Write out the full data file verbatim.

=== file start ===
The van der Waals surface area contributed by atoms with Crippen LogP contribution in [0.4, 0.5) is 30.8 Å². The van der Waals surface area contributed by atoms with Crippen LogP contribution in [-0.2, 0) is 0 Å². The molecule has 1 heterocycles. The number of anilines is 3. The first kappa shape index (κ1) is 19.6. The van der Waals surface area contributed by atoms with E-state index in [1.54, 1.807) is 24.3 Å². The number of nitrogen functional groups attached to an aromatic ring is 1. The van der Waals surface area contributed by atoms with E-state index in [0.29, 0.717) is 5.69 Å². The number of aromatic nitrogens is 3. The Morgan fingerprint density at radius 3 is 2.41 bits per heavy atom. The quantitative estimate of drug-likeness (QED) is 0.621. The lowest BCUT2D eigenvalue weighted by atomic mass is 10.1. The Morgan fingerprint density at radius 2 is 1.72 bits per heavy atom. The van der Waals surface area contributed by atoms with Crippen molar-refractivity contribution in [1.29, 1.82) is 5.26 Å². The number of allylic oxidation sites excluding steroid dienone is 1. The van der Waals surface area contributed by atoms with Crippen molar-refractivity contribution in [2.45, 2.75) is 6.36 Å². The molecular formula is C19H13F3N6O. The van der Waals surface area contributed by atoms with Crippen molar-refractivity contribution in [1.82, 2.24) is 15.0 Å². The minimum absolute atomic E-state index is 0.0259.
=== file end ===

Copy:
The van der Waals surface area contributed by atoms with Crippen LogP contribution in [0.4, 0.5) is 30.8 Å². The van der Waals surface area contributed by atoms with Crippen LogP contribution in [-0.2, 0) is 0 Å². The molecule has 1 heterocycles. The number of anilines is 3. The first kappa shape index (κ1) is 19.6. The van der Waals surface area contributed by atoms with E-state index in [1.54, 1.807) is 24.3 Å². The number of nitrogen functional groups attached to an aromatic ring is 1. The van der Waals surface area contributed by atoms with E-state index in [0.29, 0.717) is 5.69 Å². The number of aromatic nitrogens is 3. The Morgan fingerprint density at radius 3 is 2.41 bits per heavy atom. The quantitative estimate of drug-likeness (QED) is 0.621. The lowest BCUT2D eigenvalue weighted by atomic mass is 10.1. The Morgan fingerprint density at radius 2 is 1.72 bits per heavy atom. The van der Waals surface area contributed by atoms with Crippen molar-refractivity contribution in [1.29, 1.82) is 5.26 Å². The number of allylic oxidation sites excluding steroid dienone is 1. The van der Waals surface area contributed by atoms with Crippen molar-refractivity contribution in [2.45, 2.75) is 6.36 Å². The molecular formula is C19H13F3N6O. The van der Waals surface area contributed by atoms with Crippen molar-refractivity contribution in [1.82, 2.24) is 15.0 Å². The minimum absolute atomic E-state index is 0.0259.